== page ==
So here’s an idea – what if a new student to Houdini approached the process like learning a language? There are 2 ideas that I think new users to Houdini could benefit from. The first is learning the 20 most common nodes in the SOP context first. This is similar to language learners starting with a frequency list of the 2000 most common words in a chosen language. A learner can achieve 85% proficiency in a language with those words and 75% with as little as 1350 (out of almost 1 million in the English language). I think the same principle could apply to learning Houdini. If the student is comfortable with certain nodes first they would be more comfortable building basic networks quicker.

The second language learning idea is to learn common sentences or phrases to understand the structure of the language and learn basic combinations. So start with simple phrases (node trees) and progress to more complicated examples later on.

I reached out to Sidefx and they were kind enough to provide me with a list of the 50 most common nodes in SOP’s not including HDA’s. The top 20 were:

1-5 6-10 11-15 16-20
1. xform 6. group 11. box 16. grid
2. delete 7. color 12. objectmerge 17. blast
3. null 8. attribwrangle 13. file 18. mountain
4. geo 9. sphere 14. copy 19. attribvop
5. merge 10. polyextrude 15. scatter 20. pointwrangle

This was a good start but I wanted a little more data about the frequency of the node usage so I wrote a script that traversed a directory structure, counted up all the SOP nodes and generated a csv. If you’re interested you can find a link to the script at the end of this post. The csv is ordered by frequency and includes the percentage each node is used and accumulative percentage. This gave me a way of figuring out where the diminishing returns were. And it turns out that roughly 23 nodes are used 80% of the time. It took another 20 nodes or so to reach the 90% mark. Here’s a list based on the hip files on my personal computer.

NodeType Count Percentage Total Percentage
1. Switch 14893 12.333% 12.333%
2. Transform 11026 9.130% 21.463%
3. Attribute VOP 9371 7.760% 29.223%
4. Null 9366 7.756% 36.979%
5. Attribute Wrangle 7954 6.587% 43.565%
6. Attribute Create 5460 4.521% 48.086%
7. Object Merge 5327 4.411% 52.497%
8. Merge 4709 3.899% 56.397%
9. Add 3261 2.700% 59.097%
10. File 2992 2.478% 61.575%
11. Group 2846 2.357% 63.932%
12. Alembic 2572 2.130% 66.061%
13. Blast 1996 1.653% 67.714%
14. Grid 1927 1.596% 69.310%
15. Sphere 1792 1.484% 70.794%
16. Line 1668 1.381% 72.175%
17. Copy 1650 1.366% 73.541%
18. VOP SOP 1465 1.213% 74.754%
19. Attribute Rename 1450 1.201% 75.955%
20. Facet 1406 1.164% 77.119%
21. Delete 1400 1.159% 78.279%
22. Tube 1226 1.015% 79.294%
23. Circle 1143 0.946% 80.240%

If you look at the 2 lists you’ll notice some differences. Sidefx has a much larger sample size and I have some personal preferences when choosing which node to use. My list also includes HDA’s which is probably why the switch node is right at the top. It also occurred to me that users and studios might have a different top 20 based on the work they do and their specialities. For instance I’d be interested to see the difference between a game studio and a film studio.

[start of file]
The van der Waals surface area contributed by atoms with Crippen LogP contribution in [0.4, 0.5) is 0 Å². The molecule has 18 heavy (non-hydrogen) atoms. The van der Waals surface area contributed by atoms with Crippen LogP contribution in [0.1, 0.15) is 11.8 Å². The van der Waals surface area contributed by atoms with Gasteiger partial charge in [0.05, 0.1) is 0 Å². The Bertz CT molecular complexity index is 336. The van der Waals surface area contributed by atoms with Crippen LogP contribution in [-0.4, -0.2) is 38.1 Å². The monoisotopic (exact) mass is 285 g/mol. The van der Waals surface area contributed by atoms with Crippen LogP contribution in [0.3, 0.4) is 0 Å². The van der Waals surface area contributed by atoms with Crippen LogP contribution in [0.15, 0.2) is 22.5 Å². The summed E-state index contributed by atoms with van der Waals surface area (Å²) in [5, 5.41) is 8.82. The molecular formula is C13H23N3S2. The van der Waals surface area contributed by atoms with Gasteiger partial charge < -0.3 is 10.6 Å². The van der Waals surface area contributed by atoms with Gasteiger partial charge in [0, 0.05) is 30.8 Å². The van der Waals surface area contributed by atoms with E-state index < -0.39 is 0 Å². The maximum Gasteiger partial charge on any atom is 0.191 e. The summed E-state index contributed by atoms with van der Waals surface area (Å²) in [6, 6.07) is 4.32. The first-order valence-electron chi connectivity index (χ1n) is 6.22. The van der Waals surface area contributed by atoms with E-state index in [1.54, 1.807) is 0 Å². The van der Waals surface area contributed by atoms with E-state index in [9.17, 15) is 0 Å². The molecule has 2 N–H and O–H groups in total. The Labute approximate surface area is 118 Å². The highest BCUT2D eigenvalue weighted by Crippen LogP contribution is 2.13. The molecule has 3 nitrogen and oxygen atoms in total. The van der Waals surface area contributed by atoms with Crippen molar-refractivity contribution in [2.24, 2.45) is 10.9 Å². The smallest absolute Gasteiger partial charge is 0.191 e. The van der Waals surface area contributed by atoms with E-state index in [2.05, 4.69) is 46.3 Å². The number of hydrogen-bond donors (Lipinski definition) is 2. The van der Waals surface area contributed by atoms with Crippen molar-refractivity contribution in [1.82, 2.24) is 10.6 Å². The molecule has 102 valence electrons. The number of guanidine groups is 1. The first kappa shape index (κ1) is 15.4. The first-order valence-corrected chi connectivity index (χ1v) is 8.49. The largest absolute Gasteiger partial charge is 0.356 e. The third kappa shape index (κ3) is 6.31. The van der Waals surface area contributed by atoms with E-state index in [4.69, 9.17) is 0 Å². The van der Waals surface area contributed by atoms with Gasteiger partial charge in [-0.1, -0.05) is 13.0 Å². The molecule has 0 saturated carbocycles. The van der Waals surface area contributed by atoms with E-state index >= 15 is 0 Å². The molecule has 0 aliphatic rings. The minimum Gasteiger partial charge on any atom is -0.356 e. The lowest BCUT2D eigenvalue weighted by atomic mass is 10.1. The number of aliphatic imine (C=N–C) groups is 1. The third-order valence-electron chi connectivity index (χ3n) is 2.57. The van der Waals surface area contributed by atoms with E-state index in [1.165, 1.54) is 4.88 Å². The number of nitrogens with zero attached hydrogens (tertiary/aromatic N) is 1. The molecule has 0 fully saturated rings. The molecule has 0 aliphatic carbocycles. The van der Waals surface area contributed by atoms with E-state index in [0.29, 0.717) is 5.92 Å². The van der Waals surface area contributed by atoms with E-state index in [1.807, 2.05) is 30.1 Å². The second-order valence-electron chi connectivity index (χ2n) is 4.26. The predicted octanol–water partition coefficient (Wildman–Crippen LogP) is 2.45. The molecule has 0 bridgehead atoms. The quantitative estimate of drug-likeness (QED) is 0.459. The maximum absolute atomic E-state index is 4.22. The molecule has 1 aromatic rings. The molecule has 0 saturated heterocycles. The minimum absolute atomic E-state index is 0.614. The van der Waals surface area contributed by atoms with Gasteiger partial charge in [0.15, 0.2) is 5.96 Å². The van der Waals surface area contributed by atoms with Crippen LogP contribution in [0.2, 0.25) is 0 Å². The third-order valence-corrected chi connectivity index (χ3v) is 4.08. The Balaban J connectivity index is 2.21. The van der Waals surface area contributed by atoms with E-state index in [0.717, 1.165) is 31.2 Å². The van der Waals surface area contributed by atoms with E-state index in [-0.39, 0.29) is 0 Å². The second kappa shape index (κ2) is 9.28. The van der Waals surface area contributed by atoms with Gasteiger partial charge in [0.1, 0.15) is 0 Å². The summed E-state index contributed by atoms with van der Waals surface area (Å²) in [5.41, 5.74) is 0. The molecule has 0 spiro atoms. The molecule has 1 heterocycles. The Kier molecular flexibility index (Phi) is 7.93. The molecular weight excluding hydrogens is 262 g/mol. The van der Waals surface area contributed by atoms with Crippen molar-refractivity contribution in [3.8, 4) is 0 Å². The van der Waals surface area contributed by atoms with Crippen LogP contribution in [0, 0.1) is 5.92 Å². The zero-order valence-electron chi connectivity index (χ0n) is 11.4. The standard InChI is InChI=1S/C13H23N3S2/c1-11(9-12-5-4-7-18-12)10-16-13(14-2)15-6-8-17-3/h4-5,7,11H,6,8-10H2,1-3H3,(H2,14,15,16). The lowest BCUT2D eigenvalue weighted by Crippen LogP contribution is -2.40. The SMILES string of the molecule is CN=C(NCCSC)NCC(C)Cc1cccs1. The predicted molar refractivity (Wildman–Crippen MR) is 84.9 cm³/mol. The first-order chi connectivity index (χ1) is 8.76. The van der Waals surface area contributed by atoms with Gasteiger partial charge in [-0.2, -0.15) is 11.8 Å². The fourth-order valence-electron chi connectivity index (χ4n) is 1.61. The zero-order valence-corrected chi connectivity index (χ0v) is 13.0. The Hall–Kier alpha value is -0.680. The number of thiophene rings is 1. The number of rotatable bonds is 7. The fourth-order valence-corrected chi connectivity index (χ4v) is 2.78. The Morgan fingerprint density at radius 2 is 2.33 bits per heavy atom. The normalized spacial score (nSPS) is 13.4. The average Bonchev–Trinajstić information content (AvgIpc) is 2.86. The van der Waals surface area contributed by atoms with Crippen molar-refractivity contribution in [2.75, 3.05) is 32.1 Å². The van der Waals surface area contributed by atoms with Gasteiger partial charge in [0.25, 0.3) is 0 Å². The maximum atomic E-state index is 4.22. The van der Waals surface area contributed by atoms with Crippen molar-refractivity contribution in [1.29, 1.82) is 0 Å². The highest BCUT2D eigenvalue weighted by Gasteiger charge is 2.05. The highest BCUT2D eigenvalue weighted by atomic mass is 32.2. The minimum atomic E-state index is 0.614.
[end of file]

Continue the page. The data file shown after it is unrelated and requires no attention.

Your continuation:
So what can we learn from these lists? If you’re new to Houdini I think focusing on examples that include these nodes will give you a good grasp of the basic building blocks. How many people feel completely overwhelmed when they are first introduced to Houdini? Even as someone who had been using the software for 3-4 months I had days when I thought I would never be able to remember or learn all the nodes that were available. This way a learner can focus on a small list knowing that it will cover most of their needs early on.

But just like a language, learning individual words doesn’t help you effectively communicate until you start stringing them together. Which leads me to my second point. Learning basic phrases can teach the principles of the language and the context of the word. How does this translate into Houdini? Take the trusty copy SOP. On it’s own it has no meaning, but combine it with a couple of the other common nodes and you can show the strength of proceduralism and how Houdini differs from other packages.

Copy Example

Staying with this idea of learning simple combinations let’s look at the group node. By providing the user with a simple example of grouping components procedurally you create a fundamental building block and highlight the procedural nature of the package.

Procedural Grouping

I know that a lot of tutorials and classes already cover these fundamentals. What I’m attempting to do is provide an alternative mindset to the learning process and a framework within which to focus the learning process.

I started with SOP’s because I’m of the opinion that anyone starting out in Houdini should get comfortable with procedural modelling first. It gives the user an opportunity to get comfortable with the package in a familiar context and understand some of the different approaches to creating a model. I think this idea of knowing the most common nodes could apply to other contexts as well. I think VOP’s would be the next logical step.

On that note I think the one caveat to this approach for a beginner are VOP’s and the wrangle nodes. Both are a rabbit hole all on their own. Thankfully there’s generally a node that can cover most use cases for a beginner and avoid using something vex related.

I would like to continue my little investigation and produce a frequency list for nodes used in VOP’s and functions used in wrangles. Just from anecdotal evidence I’m pretty sure there’s a similar list of 20 or so nodes/functions that are used 80% of the time.

If you’d like to generate a frequency list based on your own hip files you can find my script with instructions here.